3. The appellant, however, made no application for payment to him of the sum deposited. Instead of doing so he entered into an agreement dated October 3, 1918, with the two brothers Gandhi, the substance of which was that in consideration of Rs. 5,000 paid by the appellant to them, they agreed to withdraw the application under which the Rs. 4,000 had been deposited and to claim the return of the said sum to the depositor. In terms of this agreement, an application in the name of Gandhi was duly lodged on October 4, 1918, in the Court of the First Class Sub-Judge at Thana. The applicant prayed for the return of the deposit made by him on the ostensible ground that as the amount of his mortgage had been repaid there was now no possibility of his being involved in loss. The application was opposed by the respondent. He maintained that the payment made by Gandhi had fulfilled the condition in the decree, and offered to pay the amount of Rs. 4,000 to the appellant on the footing that such payment should be treated as equivalent to the payment made by Gandhi. The Sub-Judge overruled the respondent's contentions and allowed Gandhi to take back the money and it was, in fact, uplifted by him. The respondent thereupon appealed to the High Court, which set aside the order granting leave to Gandhi to take back his money and allowed respondent an opportunity of paying the money within a specified short period such payment to be treated as within the period of six months allowed by the decree of February 26, 1918.
4. Various contentions were put forward by the appellant in support of his appeal from this order: (1) He contended that on a sound construction of the decree the sum that was provided to be paid by the plaintiffs in that suit fell to be paid to the appellant and that a deposit in Court did not satisfy the condition in the decree. Their Lordships are clearly of opinion that while the condition would have been satisfied by a payment to the appellant in person, which he accepted, it was equally satisfied by a payment into Court, and that the latter was, in the circumstances, the appropriate mode of satisfying the condition. (2) It was contended that a deposit made by another than a party to the suit did not satisfy the condition, and that the mortgagee, who was not a party, had no right in a question with the appellant to make the deposit. Their Lordships agree with the learned Judges of the High Court in rejecting this argument for the reasons they state. They are further of opinion that the mortgagee had an absolute right in the protection of his own property to make the deposit and so prevent his security from becoming valueless. To the extent of the value of his mortgage granted by the plaintiffs in his favour he had acquired their rights, and the mortgage-deed expressly authorises him to charge on the mortgage property any expenses which the mortgagee might be required to make for his protection.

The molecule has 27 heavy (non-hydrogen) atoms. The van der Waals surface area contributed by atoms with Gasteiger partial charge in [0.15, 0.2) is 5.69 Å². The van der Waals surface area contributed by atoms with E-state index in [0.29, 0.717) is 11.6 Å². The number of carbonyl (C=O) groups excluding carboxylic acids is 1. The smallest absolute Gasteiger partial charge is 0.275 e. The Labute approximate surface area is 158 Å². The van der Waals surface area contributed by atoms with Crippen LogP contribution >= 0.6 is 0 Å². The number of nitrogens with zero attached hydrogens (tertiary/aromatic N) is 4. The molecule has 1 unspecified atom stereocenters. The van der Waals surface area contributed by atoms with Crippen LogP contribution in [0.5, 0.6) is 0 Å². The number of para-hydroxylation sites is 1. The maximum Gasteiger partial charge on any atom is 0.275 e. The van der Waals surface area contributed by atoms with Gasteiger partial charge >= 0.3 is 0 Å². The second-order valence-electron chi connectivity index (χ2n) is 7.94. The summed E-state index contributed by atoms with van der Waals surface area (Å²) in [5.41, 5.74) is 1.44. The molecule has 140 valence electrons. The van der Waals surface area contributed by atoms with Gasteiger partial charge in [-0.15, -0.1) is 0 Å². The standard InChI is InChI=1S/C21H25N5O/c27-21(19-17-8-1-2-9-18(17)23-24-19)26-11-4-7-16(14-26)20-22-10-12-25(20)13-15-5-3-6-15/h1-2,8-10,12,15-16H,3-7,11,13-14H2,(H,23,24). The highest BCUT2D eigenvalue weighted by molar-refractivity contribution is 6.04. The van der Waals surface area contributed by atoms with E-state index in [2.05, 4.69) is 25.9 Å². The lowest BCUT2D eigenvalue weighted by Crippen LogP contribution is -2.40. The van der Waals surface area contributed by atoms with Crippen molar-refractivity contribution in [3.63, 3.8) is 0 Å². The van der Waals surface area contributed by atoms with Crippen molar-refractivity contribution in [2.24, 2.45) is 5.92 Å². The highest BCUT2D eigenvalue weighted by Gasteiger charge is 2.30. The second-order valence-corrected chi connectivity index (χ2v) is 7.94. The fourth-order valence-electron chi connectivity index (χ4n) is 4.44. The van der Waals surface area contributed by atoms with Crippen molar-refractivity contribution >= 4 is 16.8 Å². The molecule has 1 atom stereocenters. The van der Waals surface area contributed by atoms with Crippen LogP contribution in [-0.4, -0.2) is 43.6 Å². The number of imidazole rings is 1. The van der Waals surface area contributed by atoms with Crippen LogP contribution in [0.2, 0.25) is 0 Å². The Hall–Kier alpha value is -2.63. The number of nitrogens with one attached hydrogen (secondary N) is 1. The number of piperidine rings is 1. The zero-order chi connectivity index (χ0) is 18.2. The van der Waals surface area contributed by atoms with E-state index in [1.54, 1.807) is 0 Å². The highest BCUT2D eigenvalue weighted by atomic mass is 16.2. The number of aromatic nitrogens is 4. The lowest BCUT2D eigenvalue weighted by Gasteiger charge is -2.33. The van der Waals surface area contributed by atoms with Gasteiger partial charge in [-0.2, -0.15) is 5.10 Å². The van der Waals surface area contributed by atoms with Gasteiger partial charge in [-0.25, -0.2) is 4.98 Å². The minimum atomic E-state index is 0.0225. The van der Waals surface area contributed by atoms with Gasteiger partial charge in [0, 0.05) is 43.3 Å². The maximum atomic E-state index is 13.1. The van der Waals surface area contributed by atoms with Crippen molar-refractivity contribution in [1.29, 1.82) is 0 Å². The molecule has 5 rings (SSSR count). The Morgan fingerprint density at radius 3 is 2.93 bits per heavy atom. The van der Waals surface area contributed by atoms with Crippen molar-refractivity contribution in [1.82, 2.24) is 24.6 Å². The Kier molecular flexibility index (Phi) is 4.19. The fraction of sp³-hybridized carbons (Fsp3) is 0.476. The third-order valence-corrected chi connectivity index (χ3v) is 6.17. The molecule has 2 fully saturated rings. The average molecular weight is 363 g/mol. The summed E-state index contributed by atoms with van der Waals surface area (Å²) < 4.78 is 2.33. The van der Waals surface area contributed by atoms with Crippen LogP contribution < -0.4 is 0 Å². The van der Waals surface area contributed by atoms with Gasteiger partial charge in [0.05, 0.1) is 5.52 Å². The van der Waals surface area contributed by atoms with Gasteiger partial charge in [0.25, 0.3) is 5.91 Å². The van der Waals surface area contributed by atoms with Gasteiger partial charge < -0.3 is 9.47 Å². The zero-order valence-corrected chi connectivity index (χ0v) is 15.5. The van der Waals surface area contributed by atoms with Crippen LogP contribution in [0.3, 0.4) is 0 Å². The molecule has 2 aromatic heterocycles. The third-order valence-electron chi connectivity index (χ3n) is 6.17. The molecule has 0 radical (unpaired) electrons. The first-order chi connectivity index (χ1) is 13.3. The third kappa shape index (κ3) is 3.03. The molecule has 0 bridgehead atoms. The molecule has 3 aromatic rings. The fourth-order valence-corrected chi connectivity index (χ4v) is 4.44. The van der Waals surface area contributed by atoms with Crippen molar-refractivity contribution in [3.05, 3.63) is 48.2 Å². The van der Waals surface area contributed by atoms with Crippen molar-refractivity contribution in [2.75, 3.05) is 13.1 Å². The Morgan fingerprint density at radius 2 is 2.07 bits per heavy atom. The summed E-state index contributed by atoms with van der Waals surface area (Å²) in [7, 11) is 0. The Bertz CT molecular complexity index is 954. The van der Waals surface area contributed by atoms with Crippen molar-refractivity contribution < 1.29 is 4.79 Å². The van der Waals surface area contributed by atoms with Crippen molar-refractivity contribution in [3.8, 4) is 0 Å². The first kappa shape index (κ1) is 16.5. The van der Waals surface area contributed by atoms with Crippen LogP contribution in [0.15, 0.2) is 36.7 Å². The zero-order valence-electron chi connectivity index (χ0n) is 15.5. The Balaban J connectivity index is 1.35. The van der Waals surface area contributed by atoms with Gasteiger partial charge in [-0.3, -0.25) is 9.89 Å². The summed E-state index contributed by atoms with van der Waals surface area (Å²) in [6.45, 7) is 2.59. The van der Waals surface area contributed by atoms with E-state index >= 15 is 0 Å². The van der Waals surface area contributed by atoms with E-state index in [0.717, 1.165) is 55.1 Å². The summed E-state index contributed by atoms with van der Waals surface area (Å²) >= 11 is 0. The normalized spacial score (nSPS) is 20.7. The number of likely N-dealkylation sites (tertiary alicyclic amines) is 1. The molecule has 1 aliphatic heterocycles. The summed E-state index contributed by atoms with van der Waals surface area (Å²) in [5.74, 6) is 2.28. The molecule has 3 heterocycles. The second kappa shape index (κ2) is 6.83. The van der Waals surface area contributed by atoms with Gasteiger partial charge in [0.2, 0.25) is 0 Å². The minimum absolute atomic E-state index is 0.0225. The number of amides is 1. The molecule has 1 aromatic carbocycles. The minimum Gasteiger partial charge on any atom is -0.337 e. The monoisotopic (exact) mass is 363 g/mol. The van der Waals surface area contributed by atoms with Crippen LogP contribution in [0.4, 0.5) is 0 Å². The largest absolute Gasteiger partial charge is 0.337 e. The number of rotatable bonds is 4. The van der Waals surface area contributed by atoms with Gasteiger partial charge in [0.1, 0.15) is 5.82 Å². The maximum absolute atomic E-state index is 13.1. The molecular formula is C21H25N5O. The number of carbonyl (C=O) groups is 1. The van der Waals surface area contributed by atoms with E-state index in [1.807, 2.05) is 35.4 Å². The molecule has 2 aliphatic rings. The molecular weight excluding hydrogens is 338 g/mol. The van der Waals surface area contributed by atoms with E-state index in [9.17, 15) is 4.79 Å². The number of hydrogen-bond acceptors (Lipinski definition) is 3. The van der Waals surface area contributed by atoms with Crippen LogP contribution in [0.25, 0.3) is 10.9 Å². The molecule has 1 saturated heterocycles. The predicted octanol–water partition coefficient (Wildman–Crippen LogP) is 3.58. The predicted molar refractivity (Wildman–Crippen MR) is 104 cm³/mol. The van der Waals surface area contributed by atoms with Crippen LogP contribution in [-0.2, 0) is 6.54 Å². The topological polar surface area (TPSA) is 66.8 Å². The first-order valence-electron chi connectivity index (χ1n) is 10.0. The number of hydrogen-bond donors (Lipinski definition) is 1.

5. Lastly, it was contended that the mortgagee had an absolute right to withdraw the deposit. If no other interests were in question but those of the mortgagee and the appellant this would no doubt have been the case. But it cannot be overlooked that the real object of the application for the withdrawal was to defeat the claims of the respondent who was the only other person that had an interest in the condition expressed in the decree being satisfied. Their Lordships think that the benefit of the deposit having been made before the expiry of the time limit necessarily inured to all parties having an interest in the condition being purified. The legitimate interest of the appellant was to obtain payment of the sums to which he was preferably entitled and this was secured to him by the deposit. Just as the plaintiffs' suit would have stood dismissed if the deposit had not been made, so equally the decree provided that if the sums in question were paid the plaintiffs were to recover possession of the land in suit. The respondent in virtue of the agreement of June 10, 1918, of which he subsequently obtained a decree of specific implement, is now in right of this decree and entitled to enforce it against the appellant. As, however, the money deposited by Dattatraya had been actually uplifted by him before the order of the High Court was made, the condition which the Court imposed on the respondent appeared to be the only method by which the position which had been inverted by the appellant's act on could be restored so as to do justice between the parties. Their Lordships are accordingly of opinion that the decision of the High Court was right and they will humbly advise His Majesty that the appeal should be dismissed with costs.